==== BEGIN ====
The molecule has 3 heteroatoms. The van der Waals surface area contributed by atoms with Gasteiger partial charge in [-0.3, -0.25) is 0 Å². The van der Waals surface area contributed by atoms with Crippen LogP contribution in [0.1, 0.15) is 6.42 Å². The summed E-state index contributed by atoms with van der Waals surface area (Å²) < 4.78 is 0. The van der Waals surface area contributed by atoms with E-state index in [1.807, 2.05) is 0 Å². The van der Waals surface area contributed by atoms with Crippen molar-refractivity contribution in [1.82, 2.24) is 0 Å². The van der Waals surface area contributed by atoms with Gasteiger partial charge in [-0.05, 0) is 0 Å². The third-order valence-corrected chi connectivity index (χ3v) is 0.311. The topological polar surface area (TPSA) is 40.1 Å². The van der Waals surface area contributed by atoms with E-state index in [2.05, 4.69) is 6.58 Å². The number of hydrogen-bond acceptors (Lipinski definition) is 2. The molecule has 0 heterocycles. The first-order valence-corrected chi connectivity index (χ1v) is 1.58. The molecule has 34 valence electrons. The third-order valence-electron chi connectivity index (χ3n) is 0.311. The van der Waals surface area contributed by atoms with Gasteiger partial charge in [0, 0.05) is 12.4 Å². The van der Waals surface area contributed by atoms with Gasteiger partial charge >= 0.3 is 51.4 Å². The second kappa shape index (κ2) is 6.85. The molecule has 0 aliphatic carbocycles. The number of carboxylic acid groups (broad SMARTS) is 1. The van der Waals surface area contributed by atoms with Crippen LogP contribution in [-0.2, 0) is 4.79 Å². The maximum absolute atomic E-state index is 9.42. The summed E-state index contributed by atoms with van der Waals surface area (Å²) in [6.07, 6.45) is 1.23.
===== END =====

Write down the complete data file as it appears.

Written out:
The molecule has 3 heteroatoms. The van der Waals surface area contributed by atoms with Gasteiger partial charge in [-0.3, -0.25) is 0 Å². The van der Waals surface area contributed by atoms with Crippen LogP contribution in [0.1, 0.15) is 6.42 Å². The summed E-state index contributed by atoms with van der Waals surface area (Å²) < 4.78 is 0. The van der Waals surface area contributed by atoms with E-state index in [1.807, 2.05) is 0 Å². The van der Waals surface area contributed by atoms with Crippen molar-refractivity contribution in [1.82, 2.24) is 0 Å². The van der Waals surface area contributed by atoms with Gasteiger partial charge in [-0.05, 0) is 0 Å². The third-order valence-corrected chi connectivity index (χ3v) is 0.311. The topological polar surface area (TPSA) is 40.1 Å². The van der Waals surface area contributed by atoms with E-state index in [2.05, 4.69) is 6.58 Å². The number of hydrogen-bond acceptors (Lipinski definition) is 2. The molecule has 0 heterocycles. The first-order valence-corrected chi connectivity index (χ1v) is 1.58. The molecule has 34 valence electrons. The third-order valence-electron chi connectivity index (χ3n) is 0.311. The van der Waals surface area contributed by atoms with Gasteiger partial charge in [0, 0.05) is 12.4 Å². The van der Waals surface area contributed by atoms with Gasteiger partial charge >= 0.3 is 51.4 Å². The second kappa shape index (κ2) is 6.85. The molecule has 0 aliphatic carbocycles. The number of carboxylic acid groups (broad SMARTS) is 1. The van der Waals surface area contributed by atoms with Crippen LogP contribution in [-0.2, 0) is 4.79 Å². The maximum absolute atomic E-state index is 9.42. The summed E-state index contributed by atoms with van der Waals surface area (Å²) in [6.07, 6.45) is 1.23.